Good padding ($3-4) and installation ($4-5) will cost about $7 to $9 per yard combined so this frieze carpet you mentioned is only $10 per yard carpet. You can't buy a good quality Nylon frieze carpet for $10 per yard. At least not one that will last very long. Whatever you do not buy a polyester carpet! But I believe I can help you.

My advice: Order my E-Book.  Armed with this insider information you will keep from becoming a victim of all the carpet scams and you will be sure to end up with a carpet that will suit your needs. Buying carpet is so complex anymore, proper selection, correct padding, quality installation, accurate measuring, not to mention getting a good price is the four step process that all must be done right in order for you to be successful. Otherwise, you will end up not satisfied with the outcome and you will have lost hundreds or worse. In addition to all the useful information you'll get in my book, I am also here to answer all your carpet questions from start to finish. Just e-mail me.



Would Berber carpet work well in a Day Care?

I run a Day care in my lower level. So the carpet gets a lot of traffic. Was thinking of a Berber but was told it would snag if the children would run toys across it. What would you suggest? We also use it for our own family so would like something that looks nice (not commercial).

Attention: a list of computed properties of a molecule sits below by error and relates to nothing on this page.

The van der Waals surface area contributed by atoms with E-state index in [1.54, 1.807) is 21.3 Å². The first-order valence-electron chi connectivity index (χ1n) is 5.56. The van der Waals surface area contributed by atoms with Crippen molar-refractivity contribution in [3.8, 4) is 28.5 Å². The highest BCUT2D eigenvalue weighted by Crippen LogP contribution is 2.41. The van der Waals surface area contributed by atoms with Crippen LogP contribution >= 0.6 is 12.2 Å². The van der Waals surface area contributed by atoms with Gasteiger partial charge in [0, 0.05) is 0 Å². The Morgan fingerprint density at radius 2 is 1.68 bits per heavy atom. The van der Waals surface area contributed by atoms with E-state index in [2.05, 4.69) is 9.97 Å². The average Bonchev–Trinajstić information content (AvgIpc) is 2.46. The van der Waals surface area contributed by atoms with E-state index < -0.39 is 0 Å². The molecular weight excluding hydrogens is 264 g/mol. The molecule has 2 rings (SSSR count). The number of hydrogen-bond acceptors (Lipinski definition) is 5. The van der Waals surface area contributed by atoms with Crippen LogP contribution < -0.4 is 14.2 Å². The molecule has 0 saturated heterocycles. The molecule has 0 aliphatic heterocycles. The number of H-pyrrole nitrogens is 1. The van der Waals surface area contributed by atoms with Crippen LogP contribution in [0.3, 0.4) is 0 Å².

Alan's Response:


Berber for you is a no-no! I know you say you don't want commercial carpet but your options are quite limited if you expect your carpet to last. I suggest you consider a short nap, cut pile, commercial carpet installed over hair pad. This type of carpet really looks nice! It will clean easily, last forever, tolerate a lot of abuse and it is reasonable priced. For the best price, stick with a basic style, no pattern, single color, and be sure it is made of NYLON. Get your hands on a copy of my book and you'll be sure to get the job done right from start to finish!



Best carpet and pad for a dry concrete Basement?

I am thinking about putting a room addition in my garage. Can I put carpet and pad directly on the concrete? Do I need to put a treatment on the concrete first? Is there a type of carpet or pad that will help keep room from having what seems to be a cold floor? 


Alan's Response:


Carpet for concrete floors. As long as your concrete floor is dry you do not have to seal the floor. If your concrete is moist you may need to have the concrete sealed. You can call a waterproofing company to do the job or you can seal the floor yourself. Home improvement stores have products for this purpose. Some people think putting down plastic sheeting over a concrete floor will help prevent moisture from coming up through the carpet but this is a bad idea and could cause mold and mildew to form under the plastic. Good airflow is important in all rooms that have moist concrete floors. Ceiling fans are inexpensive and very effective at preventing mold and mildew from forming by distributing heat more evenly. Using a dehumidifier is another good way to help remove excessive moisture from the air during rainy or humid periods.